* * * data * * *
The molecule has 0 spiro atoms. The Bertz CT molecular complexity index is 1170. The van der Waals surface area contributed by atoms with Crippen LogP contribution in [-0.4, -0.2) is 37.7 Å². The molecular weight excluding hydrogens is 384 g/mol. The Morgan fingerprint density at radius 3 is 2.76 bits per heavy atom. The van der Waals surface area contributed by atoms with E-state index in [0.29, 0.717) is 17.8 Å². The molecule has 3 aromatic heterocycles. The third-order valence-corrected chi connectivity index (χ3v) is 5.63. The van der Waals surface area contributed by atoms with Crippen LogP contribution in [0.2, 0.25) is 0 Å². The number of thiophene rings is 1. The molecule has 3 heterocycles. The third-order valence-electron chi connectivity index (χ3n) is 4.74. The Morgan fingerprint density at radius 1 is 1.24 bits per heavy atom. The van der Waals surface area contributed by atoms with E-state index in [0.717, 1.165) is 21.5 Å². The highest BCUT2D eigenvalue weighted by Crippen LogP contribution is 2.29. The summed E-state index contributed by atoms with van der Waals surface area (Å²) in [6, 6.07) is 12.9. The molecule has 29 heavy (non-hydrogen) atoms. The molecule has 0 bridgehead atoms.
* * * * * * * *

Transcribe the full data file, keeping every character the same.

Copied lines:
The molecule has 0 spiro atoms. The Bertz CT molecular complexity index is 1170. The van der Waals surface area contributed by atoms with Crippen LogP contribution in [-0.4, -0.2) is 37.7 Å². The molecular weight excluding hydrogens is 384 g/mol. The Morgan fingerprint density at radius 3 is 2.76 bits per heavy atom. The van der Waals surface area contributed by atoms with E-state index in [0.29, 0.717) is 17.8 Å². The molecule has 3 aromatic heterocycles. The third-order valence-corrected chi connectivity index (χ3v) is 5.63. The van der Waals surface area contributed by atoms with Crippen LogP contribution in [0.2, 0.25) is 0 Å². The number of thiophene rings is 1. The molecule has 3 heterocycles. The third-order valence-electron chi connectivity index (χ3n) is 4.74. The Morgan fingerprint density at radius 1 is 1.24 bits per heavy atom. The van der Waals surface area contributed by atoms with E-state index in [0.717, 1.165) is 21.5 Å². The highest BCUT2D eigenvalue weighted by Crippen LogP contribution is 2.29. The summed E-state index contributed by atoms with van der Waals surface area (Å²) in [6, 6.07) is 12.9. The molecule has 29 heavy (non-hydrogen) atoms. The molecule has 0 bridgehead atoms.